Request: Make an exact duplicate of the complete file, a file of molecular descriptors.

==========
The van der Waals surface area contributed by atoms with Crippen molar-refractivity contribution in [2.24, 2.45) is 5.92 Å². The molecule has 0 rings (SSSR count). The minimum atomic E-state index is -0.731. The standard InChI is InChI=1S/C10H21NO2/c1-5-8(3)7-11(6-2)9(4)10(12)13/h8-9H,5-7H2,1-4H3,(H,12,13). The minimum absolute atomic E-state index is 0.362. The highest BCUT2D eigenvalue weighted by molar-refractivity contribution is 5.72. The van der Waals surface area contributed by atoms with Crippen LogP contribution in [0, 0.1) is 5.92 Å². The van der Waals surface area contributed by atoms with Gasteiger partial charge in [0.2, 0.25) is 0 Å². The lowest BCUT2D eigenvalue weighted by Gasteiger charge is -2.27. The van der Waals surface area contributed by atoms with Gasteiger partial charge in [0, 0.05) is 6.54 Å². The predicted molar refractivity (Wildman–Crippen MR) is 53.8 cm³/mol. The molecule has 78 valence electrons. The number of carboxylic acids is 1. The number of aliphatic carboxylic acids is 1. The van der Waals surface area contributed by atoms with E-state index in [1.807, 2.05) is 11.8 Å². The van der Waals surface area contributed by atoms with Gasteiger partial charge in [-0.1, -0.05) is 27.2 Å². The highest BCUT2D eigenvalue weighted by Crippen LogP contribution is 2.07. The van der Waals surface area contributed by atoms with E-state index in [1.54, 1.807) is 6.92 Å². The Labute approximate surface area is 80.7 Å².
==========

The van der Waals surface area contributed by atoms with Crippen molar-refractivity contribution in [2.24, 2.45) is 5.92 Å². The molecule has 0 rings (SSSR count). The minimum atomic E-state index is -0.731. The standard InChI is InChI=1S/C10H21NO2/c1-5-8(3)7-11(6-2)9(4)10(12)13/h8-9H,5-7H2,1-4H3,(H,12,13). The minimum absolute atomic E-state index is 0.362. The highest BCUT2D eigenvalue weighted by molar-refractivity contribution is 5.72. The van der Waals surface area contributed by atoms with Crippen LogP contribution in [0, 0.1) is 5.92 Å². The van der Waals surface area contributed by atoms with Gasteiger partial charge in [0.2, 0.25) is 0 Å². The lowest BCUT2D eigenvalue weighted by Gasteiger charge is -2.27. The van der Waals surface area contributed by atoms with Gasteiger partial charge in [0, 0.05) is 6.54 Å². The predicted molar refractivity (Wildman–Crippen MR) is 53.8 cm³/mol. The molecule has 78 valence electrons. The number of carboxylic acids is 1. The number of aliphatic carboxylic acids is 1. The van der Waals surface area contributed by atoms with E-state index in [1.807, 2.05) is 11.8 Å². The van der Waals surface area contributed by atoms with Gasteiger partial charge in [-0.1, -0.05) is 27.2 Å². The highest BCUT2D eigenvalue weighted by Crippen LogP contribution is 2.07. The van der Waals surface area contributed by atoms with E-state index in [1.54, 1.807) is 6.92 Å². The Labute approximate surface area is 80.7 Å².